Out of interest, how much money have they actually deducted?

PaulF
05-08-2005, 13:10 PM
I answer many similar questions and there is plenty to trawl through on this forum in other threads. Have a look at other tenant's similar problems.

Just to clarify Mr Shed who has missed out one or two points;


An agent cannot make any decision as to the return of the deposit; you only have a contract with the landlord and his decision is the only one that counts. The agent must refer it to him beforehand.
Find out from your AST if the deposit is held as stakeholder; this means you cannot have any money deducted until you agree to it.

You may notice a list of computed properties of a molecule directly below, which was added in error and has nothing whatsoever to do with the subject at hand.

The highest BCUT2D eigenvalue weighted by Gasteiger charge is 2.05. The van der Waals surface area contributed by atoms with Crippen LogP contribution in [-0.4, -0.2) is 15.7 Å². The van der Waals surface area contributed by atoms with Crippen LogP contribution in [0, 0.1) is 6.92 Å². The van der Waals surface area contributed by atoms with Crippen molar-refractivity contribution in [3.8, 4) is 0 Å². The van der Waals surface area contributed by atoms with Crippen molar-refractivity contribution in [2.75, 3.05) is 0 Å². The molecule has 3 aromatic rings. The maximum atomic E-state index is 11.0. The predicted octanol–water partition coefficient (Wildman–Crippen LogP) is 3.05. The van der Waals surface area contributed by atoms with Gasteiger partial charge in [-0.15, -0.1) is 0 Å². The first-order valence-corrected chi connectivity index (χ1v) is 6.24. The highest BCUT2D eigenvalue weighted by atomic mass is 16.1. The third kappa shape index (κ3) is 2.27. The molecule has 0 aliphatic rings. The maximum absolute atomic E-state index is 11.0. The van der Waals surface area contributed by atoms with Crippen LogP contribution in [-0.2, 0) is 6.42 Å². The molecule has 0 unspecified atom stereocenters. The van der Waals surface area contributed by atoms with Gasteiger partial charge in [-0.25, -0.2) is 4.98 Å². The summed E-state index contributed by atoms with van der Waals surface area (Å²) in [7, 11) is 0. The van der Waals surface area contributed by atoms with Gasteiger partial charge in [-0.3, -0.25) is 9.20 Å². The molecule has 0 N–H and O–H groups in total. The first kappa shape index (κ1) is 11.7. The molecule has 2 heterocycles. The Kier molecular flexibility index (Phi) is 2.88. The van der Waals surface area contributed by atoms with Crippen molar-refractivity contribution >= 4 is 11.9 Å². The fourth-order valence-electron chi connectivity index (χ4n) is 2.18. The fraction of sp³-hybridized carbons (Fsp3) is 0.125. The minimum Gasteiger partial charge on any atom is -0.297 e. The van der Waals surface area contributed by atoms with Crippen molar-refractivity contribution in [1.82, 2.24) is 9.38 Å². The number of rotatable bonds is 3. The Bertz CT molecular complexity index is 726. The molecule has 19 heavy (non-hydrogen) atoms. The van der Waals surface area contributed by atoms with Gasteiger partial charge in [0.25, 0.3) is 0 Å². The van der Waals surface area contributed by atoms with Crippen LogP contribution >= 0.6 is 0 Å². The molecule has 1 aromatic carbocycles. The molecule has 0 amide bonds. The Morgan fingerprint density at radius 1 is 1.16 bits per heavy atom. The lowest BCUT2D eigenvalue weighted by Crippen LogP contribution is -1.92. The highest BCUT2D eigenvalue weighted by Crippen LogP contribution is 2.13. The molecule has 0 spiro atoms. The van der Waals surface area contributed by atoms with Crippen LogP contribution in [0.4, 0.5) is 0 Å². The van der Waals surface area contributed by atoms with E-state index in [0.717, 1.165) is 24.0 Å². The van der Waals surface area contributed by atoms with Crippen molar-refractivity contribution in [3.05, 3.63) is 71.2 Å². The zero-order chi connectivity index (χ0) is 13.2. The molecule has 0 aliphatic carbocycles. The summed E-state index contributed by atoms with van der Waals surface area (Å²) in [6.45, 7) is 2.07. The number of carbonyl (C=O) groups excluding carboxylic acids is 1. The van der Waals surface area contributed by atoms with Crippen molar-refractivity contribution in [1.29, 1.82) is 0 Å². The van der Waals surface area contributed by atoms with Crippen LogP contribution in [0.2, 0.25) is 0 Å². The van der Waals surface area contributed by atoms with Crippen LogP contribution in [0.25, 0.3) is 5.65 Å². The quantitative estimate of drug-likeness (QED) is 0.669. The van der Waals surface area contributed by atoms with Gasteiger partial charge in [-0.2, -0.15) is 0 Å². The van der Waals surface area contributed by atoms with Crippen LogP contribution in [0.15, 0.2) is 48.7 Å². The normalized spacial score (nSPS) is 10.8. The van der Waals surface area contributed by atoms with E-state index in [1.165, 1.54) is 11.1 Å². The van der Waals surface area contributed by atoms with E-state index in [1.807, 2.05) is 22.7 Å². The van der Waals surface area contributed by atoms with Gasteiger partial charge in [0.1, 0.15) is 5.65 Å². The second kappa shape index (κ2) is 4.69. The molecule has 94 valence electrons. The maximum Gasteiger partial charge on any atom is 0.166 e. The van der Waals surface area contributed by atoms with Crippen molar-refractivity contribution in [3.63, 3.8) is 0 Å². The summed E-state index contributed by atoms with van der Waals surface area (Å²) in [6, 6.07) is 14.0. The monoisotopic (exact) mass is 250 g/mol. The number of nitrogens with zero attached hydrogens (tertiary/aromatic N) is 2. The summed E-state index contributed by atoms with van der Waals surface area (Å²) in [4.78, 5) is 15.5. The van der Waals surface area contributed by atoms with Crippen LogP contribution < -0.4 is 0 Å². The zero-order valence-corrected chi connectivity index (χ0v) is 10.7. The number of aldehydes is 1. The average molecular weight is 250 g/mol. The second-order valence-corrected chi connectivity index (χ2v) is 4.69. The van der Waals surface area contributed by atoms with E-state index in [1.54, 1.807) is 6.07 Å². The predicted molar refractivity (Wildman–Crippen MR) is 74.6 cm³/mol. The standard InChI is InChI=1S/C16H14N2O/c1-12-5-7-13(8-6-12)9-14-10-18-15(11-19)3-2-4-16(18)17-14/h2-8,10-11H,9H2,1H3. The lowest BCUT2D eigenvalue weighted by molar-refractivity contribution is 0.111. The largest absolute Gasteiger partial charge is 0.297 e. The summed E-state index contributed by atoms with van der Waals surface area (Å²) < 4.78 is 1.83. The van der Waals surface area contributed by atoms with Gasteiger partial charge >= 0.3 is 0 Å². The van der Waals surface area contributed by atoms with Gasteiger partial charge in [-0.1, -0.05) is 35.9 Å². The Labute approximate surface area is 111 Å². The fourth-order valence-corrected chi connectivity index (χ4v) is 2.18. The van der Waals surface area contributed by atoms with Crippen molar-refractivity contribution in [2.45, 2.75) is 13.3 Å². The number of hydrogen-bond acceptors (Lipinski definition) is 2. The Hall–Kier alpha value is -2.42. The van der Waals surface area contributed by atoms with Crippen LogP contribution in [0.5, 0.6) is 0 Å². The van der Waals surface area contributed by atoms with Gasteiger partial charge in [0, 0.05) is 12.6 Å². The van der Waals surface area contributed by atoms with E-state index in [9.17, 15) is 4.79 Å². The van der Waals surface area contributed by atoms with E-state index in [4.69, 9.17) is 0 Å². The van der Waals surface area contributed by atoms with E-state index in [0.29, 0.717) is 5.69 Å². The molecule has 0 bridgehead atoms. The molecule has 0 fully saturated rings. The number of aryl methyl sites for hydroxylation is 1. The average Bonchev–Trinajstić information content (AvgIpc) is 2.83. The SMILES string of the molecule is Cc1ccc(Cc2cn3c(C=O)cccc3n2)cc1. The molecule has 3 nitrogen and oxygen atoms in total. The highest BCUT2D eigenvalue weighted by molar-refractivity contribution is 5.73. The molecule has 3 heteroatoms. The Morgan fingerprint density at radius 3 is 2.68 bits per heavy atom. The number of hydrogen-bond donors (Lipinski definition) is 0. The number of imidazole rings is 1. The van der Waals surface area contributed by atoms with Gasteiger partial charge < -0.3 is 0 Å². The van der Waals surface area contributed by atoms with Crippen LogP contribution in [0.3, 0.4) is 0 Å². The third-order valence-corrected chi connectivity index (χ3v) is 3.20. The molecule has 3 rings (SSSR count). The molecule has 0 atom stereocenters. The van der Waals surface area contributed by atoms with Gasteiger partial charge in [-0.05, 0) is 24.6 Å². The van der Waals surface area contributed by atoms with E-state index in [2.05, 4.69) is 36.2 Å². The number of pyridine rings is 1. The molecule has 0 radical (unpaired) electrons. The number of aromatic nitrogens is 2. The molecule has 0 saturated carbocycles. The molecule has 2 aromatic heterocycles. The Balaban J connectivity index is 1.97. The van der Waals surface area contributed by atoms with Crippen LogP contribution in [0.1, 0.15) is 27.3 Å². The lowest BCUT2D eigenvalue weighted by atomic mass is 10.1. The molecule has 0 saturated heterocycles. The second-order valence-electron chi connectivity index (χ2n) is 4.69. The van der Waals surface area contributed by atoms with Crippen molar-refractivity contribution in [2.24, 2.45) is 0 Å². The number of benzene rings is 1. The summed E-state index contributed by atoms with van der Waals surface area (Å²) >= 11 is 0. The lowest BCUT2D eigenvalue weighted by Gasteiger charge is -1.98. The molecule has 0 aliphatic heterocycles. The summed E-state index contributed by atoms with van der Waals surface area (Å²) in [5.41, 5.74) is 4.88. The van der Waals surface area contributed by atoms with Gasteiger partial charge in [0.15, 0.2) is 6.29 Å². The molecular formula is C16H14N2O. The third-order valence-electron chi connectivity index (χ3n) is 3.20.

The agent MUST provide you with a list of damages and quotations for the alleged disrepairs.
No signed inventory = No deductions (i.e. basis of assessment not possible).
Don't let the agent get the upper hand - write to them stating that you will consider court action if they try anything on (and they will probably lose!)
Unfortunately I don't think you are now automatically entitled to know the name & address of the landlord as you are no longer the tenant, but had you written to the agent when you were, he would have had to have let you have it within 21 days under S.1 Landlord & Tenant Act 1985 otherwise they would have committed a criminal offence.
Before you complain to ARLA you will have to exhaust your dialogue with the agent and they should let you have a copy of their complaints procedure.
If they are also members of NAEA make a similar complaint to them - same rules apply as above, as they are far more likely to discipline the member.

cati
05-08-2005, 14:08 PM